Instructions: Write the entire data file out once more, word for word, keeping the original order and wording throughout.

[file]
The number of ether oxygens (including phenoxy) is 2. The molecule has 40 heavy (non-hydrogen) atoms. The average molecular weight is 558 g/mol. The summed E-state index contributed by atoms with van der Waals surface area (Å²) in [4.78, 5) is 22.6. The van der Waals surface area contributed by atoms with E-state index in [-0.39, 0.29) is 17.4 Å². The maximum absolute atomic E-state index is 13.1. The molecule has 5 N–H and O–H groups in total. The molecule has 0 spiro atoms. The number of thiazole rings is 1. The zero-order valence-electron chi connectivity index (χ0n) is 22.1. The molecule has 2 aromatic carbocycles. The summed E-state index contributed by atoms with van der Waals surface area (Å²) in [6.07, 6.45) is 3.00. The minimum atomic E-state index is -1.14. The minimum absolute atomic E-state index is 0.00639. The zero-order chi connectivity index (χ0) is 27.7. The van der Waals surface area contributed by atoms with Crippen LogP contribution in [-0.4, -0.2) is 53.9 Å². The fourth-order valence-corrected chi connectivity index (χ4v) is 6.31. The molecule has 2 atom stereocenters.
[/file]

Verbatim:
The number of ether oxygens (including phenoxy) is 2. The molecule has 40 heavy (non-hydrogen) atoms. The average molecular weight is 558 g/mol. The summed E-state index contributed by atoms with van der Waals surface area (Å²) in [4.78, 5) is 22.6. The van der Waals surface area contributed by atoms with E-state index in [-0.39, 0.29) is 17.4 Å². The maximum absolute atomic E-state index is 13.1. The molecule has 5 N–H and O–H groups in total. The molecule has 0 spiro atoms. The number of thiazole rings is 1. The zero-order valence-electron chi connectivity index (χ0n) is 22.1. The molecule has 2 aromatic carbocycles. The summed E-state index contributed by atoms with van der Waals surface area (Å²) in [6.07, 6.45) is 3.00. The minimum atomic E-state index is -1.14. The minimum absolute atomic E-state index is 0.00639. The zero-order chi connectivity index (χ0) is 27.7. The van der Waals surface area contributed by atoms with Crippen LogP contribution in [-0.4, -0.2) is 53.9 Å². The fourth-order valence-corrected chi connectivity index (χ4v) is 6.31. The molecule has 2 atom stereocenters.